It finally happened. A board of trustees at a state university has acted as if it had a moral trust to guard, not just fundraising to do. That's the remarkable news out of the University of Illinois, where the board is chaired by Christopher Kennedy, son of the late Robert F. Kennedy. His father, the charismatic U.S. senator, brother of John F. Kennedy, and the Democratic Party's rising hope, was cut down in his hour of triumph -- June 5, 1968 -- after just having won a key presidential primary in California.
It was a year of assassinations, and of tumult and violence in general: The greatest of American civil-rights leaders, Martin Luther King Jr., had been killed only a couple of months before, a demoralized president had decided not to seek re-election that year, the country was bitterly divided over the war in Vietnam, mass demonstrations and mutual recriminations dominated the news, and now a leading presidential candidate had been murdered. Quite a year. And, to think, some look back on the anarchic Sixties fondly.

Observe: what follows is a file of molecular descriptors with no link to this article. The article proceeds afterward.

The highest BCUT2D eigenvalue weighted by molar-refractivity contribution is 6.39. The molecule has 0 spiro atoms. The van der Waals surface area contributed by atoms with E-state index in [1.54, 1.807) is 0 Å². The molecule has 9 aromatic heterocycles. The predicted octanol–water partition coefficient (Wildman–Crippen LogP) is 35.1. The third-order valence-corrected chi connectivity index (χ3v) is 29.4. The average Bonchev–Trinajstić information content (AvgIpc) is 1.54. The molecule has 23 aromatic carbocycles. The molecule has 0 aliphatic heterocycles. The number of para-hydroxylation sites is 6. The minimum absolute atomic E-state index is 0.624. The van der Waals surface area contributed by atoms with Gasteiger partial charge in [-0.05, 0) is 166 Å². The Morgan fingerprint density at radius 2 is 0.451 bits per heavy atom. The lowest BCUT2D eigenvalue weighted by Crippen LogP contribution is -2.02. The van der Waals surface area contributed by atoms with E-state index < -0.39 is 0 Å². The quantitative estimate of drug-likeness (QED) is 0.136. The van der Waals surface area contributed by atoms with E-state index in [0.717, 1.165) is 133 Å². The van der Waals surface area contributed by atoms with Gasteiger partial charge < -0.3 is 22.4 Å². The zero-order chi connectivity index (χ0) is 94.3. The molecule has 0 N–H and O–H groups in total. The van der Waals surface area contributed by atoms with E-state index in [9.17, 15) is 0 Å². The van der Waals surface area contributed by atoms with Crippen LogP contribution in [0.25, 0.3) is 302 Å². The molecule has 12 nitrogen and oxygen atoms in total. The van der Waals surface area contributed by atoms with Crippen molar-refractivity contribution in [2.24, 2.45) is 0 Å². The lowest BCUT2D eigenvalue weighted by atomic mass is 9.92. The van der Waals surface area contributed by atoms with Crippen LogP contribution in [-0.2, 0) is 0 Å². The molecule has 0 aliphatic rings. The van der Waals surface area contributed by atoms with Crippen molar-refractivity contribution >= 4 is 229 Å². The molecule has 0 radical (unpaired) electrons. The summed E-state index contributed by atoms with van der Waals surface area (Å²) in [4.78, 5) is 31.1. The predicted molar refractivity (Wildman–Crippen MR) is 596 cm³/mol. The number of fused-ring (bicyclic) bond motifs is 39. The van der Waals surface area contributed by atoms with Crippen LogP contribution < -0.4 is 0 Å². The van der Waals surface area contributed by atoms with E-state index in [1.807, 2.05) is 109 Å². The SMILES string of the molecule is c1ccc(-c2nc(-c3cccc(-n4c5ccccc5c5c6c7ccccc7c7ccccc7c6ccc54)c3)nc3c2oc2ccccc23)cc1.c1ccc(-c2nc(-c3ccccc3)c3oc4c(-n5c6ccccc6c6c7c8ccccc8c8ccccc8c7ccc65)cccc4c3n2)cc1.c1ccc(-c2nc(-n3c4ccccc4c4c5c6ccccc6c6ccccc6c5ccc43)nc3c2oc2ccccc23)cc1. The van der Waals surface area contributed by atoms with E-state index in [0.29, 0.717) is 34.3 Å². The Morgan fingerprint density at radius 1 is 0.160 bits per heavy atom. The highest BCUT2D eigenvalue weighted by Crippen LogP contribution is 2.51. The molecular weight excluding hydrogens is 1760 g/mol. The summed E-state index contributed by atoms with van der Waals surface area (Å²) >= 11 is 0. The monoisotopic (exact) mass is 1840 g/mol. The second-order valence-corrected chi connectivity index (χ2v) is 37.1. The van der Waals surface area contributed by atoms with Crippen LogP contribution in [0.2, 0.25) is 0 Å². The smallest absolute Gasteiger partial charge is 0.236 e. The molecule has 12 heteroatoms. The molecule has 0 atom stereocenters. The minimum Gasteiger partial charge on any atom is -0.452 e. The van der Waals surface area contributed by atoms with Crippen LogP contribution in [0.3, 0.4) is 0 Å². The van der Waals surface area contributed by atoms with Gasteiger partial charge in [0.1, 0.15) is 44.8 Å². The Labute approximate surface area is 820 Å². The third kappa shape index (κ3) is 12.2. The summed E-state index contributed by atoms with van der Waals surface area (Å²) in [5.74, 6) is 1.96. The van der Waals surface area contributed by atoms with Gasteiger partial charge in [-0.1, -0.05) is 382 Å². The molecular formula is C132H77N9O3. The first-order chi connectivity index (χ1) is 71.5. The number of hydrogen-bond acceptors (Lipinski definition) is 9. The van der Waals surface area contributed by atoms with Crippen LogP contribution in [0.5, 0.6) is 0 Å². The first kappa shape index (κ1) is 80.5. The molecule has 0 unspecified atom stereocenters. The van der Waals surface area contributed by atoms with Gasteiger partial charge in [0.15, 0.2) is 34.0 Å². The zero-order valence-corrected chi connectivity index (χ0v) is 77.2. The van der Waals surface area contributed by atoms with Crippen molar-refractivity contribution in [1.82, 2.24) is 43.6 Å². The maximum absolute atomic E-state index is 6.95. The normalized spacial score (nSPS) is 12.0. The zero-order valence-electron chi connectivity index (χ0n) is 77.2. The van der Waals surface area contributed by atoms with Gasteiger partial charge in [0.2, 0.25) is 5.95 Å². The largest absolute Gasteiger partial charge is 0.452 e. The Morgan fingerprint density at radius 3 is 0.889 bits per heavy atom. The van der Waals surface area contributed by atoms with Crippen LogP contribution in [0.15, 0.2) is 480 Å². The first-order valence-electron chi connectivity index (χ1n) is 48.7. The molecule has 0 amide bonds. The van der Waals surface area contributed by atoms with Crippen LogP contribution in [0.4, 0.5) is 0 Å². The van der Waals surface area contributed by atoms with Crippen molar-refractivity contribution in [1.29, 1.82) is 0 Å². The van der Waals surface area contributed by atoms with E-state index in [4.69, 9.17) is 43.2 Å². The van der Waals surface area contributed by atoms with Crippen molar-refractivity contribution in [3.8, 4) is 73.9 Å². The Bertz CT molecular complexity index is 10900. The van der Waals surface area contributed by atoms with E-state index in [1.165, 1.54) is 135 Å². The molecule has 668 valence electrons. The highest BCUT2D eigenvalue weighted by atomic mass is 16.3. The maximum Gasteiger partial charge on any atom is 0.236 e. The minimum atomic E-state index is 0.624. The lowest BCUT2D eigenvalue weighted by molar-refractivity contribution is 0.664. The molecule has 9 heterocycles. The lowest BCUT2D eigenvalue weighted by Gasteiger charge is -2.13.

Robert F. Kennedy's killer, a fanatic named Sirhan Sirhan, still resides at Pleasant Valley State Prison in California. Permanently, one hopes, in lieu of the death penalty he received but that was never carried out. (The state of California would rule capital punishment unconstitutional.)
William Ayers, the once prominent terrorist who now leads a second and quieter life as a professor at the University of Illinois, dedicated a book to this same Sirhan Sirhan in 1974. A cofounder of the Weather Underground, the professor would go on to have it both ways -- describing himself a kind of freedom fighter while denying that he was ever into violence. It's debatable which claim is the more dubious.
But the professor's rise in academe has been undeniable. He found his niche at the university in education, of course, one of the more nebulous academic specialties. After a long and well-paid career, he was due for routine promotion to professor emeritus on his retirement.
But as luck (or maybe justice) would have it, Christopher Kennedy turned up on the university's board of trustees. And noticed that it was about to honor the professor who'd dedicated a book to his father's assassin. And blew the whistle. The whole board backed him up by turning down Bill Ayers' designation as professor emeritus, a title that hasn't been taken this seriously in years.
Emeritus status for the old terrorist (who now modestly declines that title) is now up in the air as the university's faculty decides whether to join ranks behind its distinguished if slightly bloody colleague.
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